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Lift To Experience | The Texas Jerusalem Crossroads (Bella Union)
Some albums could only come from Texas. Lift To Experience's debut begins with lead singer, Josh Pearson, intoning over caterwauling guitar and percussion "This is the story of three Texas boys / Busy minding their own business when the angel of the Lord appeared to them / Saying when the Winston Chruchills start firing their Winston rifles into the sky / From the Lone Star state drinking the Lone Star beer and smoking Winston cigarettes." And from hereon in, things just get weirder. Ostensibly a (74 minute) concept album about the end of the world occurring in Texas, this is simply the strangest and most intriguing record I've come across all year. Down Came The Angels has the same kind of devotional feel as Will Oldham's recent Get On Jolly EP, with Pearson singing like a man possessed one moment and like a choirboy the next. The music itself makes more U-turns than your average Labour minister moving from Falling From Cloud 9's Grandaddy-like wall of sound to the sultry country of With Crippled Wings. The nine minute Waiting To Hit is like a whole Jim White album packed into one song, with Pearson singing "I'm just a stupid ranch hand / In a Texas rock band / Trying to understand / God's master plan." The master plan of this album is similarly difficult to grasp. The songs detail angels landing in the Texas desert, Biblical proselytizing, deals with God and sundry other inexplicables all couched in a dense Baroque tapestry of sound. The Ground So Soft, perhaps the highlight here, has a dissonant breakdown dovetailing into a gorgeous backwater a-cappella interlude with Pearson pleading "Death, where is thy sting? / Grave, where is thy victory?" It's moments like this that evince a disarming originality that sets them above other religion obsessed bands - there's just that much more scope and vision on this record. Not everything works however, some songs could have benefited with some judicious editing (the 4 minute outro to These Are The Days, the unfocused When Shall We Touch and the 10 minute closer Into The Storm.) But apart from that, this is a shockingly assured and deliciously wigged-out debut that has MADE IN TEXAS stamped all over it.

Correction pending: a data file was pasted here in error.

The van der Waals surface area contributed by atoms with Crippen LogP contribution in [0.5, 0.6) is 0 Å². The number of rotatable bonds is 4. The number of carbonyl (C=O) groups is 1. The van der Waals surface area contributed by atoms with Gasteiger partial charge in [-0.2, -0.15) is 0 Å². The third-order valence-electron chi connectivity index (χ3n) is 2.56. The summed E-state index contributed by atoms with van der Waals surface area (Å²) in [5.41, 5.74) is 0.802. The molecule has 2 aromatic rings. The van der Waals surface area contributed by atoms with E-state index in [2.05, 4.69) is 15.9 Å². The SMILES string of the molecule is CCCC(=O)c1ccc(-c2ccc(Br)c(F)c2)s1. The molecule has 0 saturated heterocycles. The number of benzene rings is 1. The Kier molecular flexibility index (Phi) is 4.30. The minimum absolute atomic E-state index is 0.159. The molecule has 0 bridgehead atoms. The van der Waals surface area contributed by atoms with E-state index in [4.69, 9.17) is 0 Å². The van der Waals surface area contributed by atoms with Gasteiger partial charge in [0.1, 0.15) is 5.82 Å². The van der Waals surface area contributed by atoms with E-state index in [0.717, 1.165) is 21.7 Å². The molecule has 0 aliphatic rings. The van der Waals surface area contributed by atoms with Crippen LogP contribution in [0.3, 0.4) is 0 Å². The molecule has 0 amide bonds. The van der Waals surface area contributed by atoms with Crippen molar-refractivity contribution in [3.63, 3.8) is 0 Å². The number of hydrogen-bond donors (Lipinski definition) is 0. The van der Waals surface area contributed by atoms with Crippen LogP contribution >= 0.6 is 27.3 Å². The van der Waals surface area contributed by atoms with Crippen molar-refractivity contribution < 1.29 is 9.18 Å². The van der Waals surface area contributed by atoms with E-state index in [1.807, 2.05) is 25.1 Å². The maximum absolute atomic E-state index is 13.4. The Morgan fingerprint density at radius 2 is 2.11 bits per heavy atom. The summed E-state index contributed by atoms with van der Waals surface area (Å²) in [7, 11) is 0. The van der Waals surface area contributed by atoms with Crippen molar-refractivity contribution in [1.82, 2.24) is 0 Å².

CWAS #8 - Summer 2001